We developed quality indicators model for measuring human and social capital in the scientific and research communities, grounded in the complexity science. The model was implemented in two phases: in the first, we gathered initial data through the questionnaire designed for scientists and researchers; in the second, we fully analyzed all the respondents, according to the model—this included analysis of their CVs, with wider research of their data in all publicly available sources. The research sample included 444 PhD holders, 202 in Homeland and 242 in Diaspora, all of them being of Serbian origin. Among the most significant findings are the facts that Serbian PhDs from its Diaspora, compared with those living in the Homeland, published 4 times more papers, 6 times more in journals with IF; were cited 15 times more, in 14 times more documents; had 13 times higher value of overall IF; had both 5 times higher ResearchGate scores and the h-index values. In achieving all these, they perceived their work in science and research in more entrepreneurial manner and used collaboration strategies: on average, they had 4 times more co-authors than PhDs in the Homeland. On the other hand, PhDs working and living in the Homeland (Serbia) demonstrated higher devotion to the interests of wider communities they belonged to, considered succession planning as more important, and generally felt more afraid of risks that current trends of our civilization, especially regarding the lack of sustainable management, may lead our entire humanity to some form of collapse.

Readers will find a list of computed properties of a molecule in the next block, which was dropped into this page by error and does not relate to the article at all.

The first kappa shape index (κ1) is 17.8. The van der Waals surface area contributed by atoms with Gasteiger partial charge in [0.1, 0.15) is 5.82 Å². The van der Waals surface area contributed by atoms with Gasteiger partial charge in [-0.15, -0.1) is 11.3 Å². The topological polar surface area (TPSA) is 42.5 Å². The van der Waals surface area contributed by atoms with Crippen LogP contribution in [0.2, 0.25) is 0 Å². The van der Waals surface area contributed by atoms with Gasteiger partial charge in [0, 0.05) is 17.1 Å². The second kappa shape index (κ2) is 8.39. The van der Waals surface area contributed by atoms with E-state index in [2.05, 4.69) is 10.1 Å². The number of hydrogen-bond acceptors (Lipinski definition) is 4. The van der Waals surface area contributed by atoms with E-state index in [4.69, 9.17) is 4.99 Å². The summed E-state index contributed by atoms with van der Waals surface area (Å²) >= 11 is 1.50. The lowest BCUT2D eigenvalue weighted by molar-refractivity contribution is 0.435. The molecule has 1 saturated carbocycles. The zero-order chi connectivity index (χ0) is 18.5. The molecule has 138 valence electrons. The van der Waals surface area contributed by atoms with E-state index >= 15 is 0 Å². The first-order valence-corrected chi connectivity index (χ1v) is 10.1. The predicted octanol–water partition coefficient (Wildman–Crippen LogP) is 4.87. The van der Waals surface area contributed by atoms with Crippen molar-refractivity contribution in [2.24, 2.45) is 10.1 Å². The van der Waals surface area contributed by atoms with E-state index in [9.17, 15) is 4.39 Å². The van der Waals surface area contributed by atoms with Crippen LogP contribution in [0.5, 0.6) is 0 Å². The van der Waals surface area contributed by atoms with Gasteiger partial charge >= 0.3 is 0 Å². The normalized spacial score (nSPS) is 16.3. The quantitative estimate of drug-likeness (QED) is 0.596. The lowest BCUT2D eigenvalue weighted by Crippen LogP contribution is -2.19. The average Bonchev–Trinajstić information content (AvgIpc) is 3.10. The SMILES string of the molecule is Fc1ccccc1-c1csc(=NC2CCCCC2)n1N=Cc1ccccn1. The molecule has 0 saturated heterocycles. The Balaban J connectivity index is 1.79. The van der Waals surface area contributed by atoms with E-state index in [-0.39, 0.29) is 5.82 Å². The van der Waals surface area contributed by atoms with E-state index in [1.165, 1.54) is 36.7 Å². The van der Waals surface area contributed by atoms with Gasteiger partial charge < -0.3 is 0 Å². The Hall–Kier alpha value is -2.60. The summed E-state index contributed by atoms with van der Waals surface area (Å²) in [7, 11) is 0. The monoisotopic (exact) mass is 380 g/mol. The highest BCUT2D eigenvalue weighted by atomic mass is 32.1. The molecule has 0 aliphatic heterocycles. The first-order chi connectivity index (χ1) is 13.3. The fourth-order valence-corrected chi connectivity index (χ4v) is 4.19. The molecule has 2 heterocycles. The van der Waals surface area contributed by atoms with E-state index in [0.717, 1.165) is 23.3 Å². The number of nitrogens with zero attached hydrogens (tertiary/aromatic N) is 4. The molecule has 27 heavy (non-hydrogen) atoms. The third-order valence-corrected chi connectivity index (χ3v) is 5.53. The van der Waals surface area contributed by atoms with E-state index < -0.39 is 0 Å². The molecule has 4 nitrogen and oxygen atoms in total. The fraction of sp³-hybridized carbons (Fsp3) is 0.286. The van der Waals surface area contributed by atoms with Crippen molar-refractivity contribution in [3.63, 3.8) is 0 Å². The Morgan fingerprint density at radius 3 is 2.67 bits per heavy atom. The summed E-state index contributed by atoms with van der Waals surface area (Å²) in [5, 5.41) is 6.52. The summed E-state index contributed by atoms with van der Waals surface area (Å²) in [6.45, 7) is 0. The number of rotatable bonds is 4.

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Djuric, M., Dobrota, M. & Filipovic, J. Complexity-based quality indicators for human and social capital in science and research: the case of Serbian Homeland versus Diaspora. Scientometrics 124, 303–328 (2020). https://doi.org/10.1007/s11192-020-03428-2
- Quality indicators
- Complexity science
- Human capital
- Social capital
- Scientific and research communities
- PhD holders